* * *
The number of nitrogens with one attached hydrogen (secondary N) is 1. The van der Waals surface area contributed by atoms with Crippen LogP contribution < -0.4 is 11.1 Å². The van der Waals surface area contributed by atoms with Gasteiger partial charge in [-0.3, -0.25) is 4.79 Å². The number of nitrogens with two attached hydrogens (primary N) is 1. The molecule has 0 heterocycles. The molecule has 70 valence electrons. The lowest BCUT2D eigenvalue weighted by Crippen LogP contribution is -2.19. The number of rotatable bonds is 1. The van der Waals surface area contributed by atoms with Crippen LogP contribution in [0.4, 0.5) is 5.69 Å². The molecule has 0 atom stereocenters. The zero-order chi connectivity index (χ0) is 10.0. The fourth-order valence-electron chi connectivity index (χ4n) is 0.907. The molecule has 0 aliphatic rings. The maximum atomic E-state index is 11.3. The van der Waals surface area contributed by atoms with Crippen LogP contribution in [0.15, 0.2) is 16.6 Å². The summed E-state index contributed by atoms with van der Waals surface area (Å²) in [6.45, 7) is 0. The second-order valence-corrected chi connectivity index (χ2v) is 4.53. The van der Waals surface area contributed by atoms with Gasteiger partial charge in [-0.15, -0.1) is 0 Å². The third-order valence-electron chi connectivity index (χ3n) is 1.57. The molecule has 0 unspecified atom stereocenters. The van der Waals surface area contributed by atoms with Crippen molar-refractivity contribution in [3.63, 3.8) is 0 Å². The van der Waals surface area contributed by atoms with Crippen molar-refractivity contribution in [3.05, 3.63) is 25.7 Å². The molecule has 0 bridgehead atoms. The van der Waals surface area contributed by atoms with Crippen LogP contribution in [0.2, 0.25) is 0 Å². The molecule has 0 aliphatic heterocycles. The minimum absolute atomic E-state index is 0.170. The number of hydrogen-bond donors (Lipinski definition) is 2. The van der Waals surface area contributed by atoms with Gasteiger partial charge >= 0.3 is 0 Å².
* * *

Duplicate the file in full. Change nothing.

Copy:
The number of nitrogens with one attached hydrogen (secondary N) is 1. The van der Waals surface area contributed by atoms with Crippen LogP contribution < -0.4 is 11.1 Å². The van der Waals surface area contributed by atoms with Gasteiger partial charge in [-0.3, -0.25) is 4.79 Å². The number of nitrogens with two attached hydrogens (primary N) is 1. The molecule has 0 heterocycles. The molecule has 70 valence electrons. The lowest BCUT2D eigenvalue weighted by Crippen LogP contribution is -2.19. The number of rotatable bonds is 1. The van der Waals surface area contributed by atoms with Crippen LogP contribution in [0.4, 0.5) is 5.69 Å². The molecule has 0 atom stereocenters. The zero-order chi connectivity index (χ0) is 10.0. The fourth-order valence-electron chi connectivity index (χ4n) is 0.907. The molecule has 0 aliphatic rings. The maximum atomic E-state index is 11.3. The van der Waals surface area contributed by atoms with Crippen LogP contribution in [0.15, 0.2) is 16.6 Å². The summed E-state index contributed by atoms with van der Waals surface area (Å²) in [6.45, 7) is 0. The second-order valence-corrected chi connectivity index (χ2v) is 4.53. The van der Waals surface area contributed by atoms with Gasteiger partial charge in [-0.15, -0.1) is 0 Å². The third-order valence-electron chi connectivity index (χ3n) is 1.57. The molecule has 0 unspecified atom stereocenters. The van der Waals surface area contributed by atoms with Crippen molar-refractivity contribution in [3.63, 3.8) is 0 Å². The van der Waals surface area contributed by atoms with Crippen molar-refractivity contribution in [3.05, 3.63) is 25.7 Å². The molecule has 0 bridgehead atoms. The van der Waals surface area contributed by atoms with Crippen LogP contribution in [0.2, 0.25) is 0 Å². The molecule has 0 aliphatic heterocycles. The minimum absolute atomic E-state index is 0.170. The number of hydrogen-bond donors (Lipinski definition) is 2. The van der Waals surface area contributed by atoms with Gasteiger partial charge >= 0.3 is 0 Å².